Should You Use Treated Wood?
Wood is one of the more sustainable building materials because it is renewable and biodegradable. But we don’t want our buildings or other outdoor structures to biodegrade while we’re still using them. Enter wood treatments. For most of the 20th century, creosote-soaked railroad ties and pressure-treated lumber were the go-to materials for garden projects and decking. But those chemicals were worse than unsustainable, they were toxic. With the right choice of wood and safer wood treatments, you can grow a greener garden and build a better deck.
Wood Treatments on the Red List
Creosote and pentachlorophenol wood treatments make the Red List of worst-in-class chemicals that everyone should avoid. Although creosote can come from natural sources – resin from creosote bushes or beechwood – the wood treatment is usually made from coal tar. Creosote from treated wood can leach into soils and enter the body through the skin. Creosote exposure is associated with skin and scrotum cancer in humans, and may also be associated with kidney and liver problems.
Pentachlorophenol is linked to liver and immune system damage in humans, and reproductive and thyroid damage in laboratory animals. Pentachlorophenol is highly toxic to aquatic organisms and honeybees, and slightly toxic to avian species. Mainly used to treat utility poles, pentachlorophenol is not approved for residential uses and should be easy to avoid.
In the 1980s and 1990s, most treated wood contained arsenic. Inorganic arsenic is not only an acute toxin; it is a known human carcinogen. In 2003, lumber treated with chromated copper arsenate (CCA) was eliminated from most residential uses. However, CCA-treated wood is still available; confirm the type of treatment before you buy.
What Wood Would You Use?
Today alkaline copper quaternary (ACQ) and copper azole are used to pressure treat wood. They are arsenic-free and water-based. ACQ uses recycled copper, and while copper can leach into soil, it does so in harmless quantities. While this makes it safe for use in vegetable gardens and for decking, the leached copper might be harmful to aquatic life, so lumber treated with copper-based formulas is not the best choice near bodies of water.
A “Use Category” system of labels makes it easy for consumers to choose the right treated lumber for their project without digging into the chemical specifics, although eco-minded DIYers will probably still want to learn what chemicals they bring home.
Consider the Species
One of the most common uses for pressure-treated wood, raised garden beds, doesn’t actually require it. The Seattle Urban Farm Company has built hundreds of wood-framed raised garden beds. They report that naturally rot-resistant species outperform treated wood over time. Nearly every region has its own native rot-resistant species, for example, red cedar in the Pacific Northwest, redwood along the West coast, cypress in the Southeast.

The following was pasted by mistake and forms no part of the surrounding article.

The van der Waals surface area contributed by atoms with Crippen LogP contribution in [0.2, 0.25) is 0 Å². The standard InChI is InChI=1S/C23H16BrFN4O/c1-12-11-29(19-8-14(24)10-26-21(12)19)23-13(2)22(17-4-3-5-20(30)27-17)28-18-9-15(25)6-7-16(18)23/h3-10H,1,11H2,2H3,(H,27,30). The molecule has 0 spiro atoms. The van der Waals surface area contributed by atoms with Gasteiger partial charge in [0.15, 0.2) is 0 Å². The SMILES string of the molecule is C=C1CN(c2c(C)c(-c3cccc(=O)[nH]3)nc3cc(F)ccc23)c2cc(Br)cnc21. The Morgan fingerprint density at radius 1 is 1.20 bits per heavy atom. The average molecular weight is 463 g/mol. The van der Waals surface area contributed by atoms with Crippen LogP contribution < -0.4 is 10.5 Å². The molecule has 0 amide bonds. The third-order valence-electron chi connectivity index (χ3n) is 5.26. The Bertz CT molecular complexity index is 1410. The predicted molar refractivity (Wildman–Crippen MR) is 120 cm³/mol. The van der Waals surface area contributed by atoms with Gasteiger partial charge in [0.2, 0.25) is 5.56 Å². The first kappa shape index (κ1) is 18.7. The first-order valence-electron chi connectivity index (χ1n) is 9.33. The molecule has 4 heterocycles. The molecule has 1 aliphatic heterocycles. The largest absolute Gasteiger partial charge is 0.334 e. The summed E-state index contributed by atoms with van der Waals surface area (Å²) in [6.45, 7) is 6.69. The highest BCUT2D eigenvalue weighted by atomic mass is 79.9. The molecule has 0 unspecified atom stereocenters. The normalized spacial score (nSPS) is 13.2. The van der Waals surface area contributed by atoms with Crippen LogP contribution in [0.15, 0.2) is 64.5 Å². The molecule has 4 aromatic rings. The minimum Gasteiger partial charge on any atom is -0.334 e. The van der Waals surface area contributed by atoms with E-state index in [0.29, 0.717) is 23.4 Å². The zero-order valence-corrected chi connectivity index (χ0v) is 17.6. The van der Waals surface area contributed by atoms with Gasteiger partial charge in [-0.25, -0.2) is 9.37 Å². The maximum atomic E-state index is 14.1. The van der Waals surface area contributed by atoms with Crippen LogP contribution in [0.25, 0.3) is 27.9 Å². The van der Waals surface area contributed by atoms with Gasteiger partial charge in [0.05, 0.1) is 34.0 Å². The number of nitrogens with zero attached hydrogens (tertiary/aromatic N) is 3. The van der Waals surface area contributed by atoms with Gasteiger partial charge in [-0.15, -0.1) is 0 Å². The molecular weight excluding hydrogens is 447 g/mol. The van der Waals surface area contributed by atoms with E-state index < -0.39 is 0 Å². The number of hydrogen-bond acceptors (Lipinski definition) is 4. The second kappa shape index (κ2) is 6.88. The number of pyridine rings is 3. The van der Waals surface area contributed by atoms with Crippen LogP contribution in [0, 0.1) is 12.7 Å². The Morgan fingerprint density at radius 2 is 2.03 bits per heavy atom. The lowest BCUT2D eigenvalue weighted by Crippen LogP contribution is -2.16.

They also recommend treating lumber with a food-safe internal wood stabilizer. In contrast to pressure treatment, these surface applications may be safer and just as effective for most projects. There are many nontoxic wood treatments from natural oils like linseed and tung oil to commercial products like TimberPro UV. That product reacts with chemicals in wood to form hard crystals in the pores of the wood. These options are especially useful if you choose to use previously untreated salvaged wood, which reduces the use of virgin lumber but may not be the best species for use outdoors.
Look for sustainably sourced lumber. Although FSC-certified lumber is usually more expensive, it is the easiest way to confirm the origin of your lumber.
How Do You Treat Treated Wood?
Environmentalists love to salvage and reuse resources, but in the case of lumber, it might not be the best idea. Old paint is likely to contain lead, and pressure-treated wood that is older than 20 years will contain arsenic or pentachlorophenol. Chromium, copper, and arsenic can leach from treated wood into the soil, so none of these materials should be used for gardens or in places where children play. However, you might choose to recycle old treated lumber in low-exposure applications like boards that contact soil in unoccupied outbuildings. Hopefully, it is already obvious that burning treated wood in your fireplace will release toxins and harm air quality indoors and out.
Depending on where you live, old treated lumber may be classified as hazardous waste or as construction and demolition waste. Ask your local waste utility about wood waste regulations. Some recycling centers accept pressure-treated dimensional lumber that is free of varnish, lead or enamel paint, and packaging and hardware. Look for a recycler near you. However, in most locations, your best option may be simply disposing of treated wood in the garbage.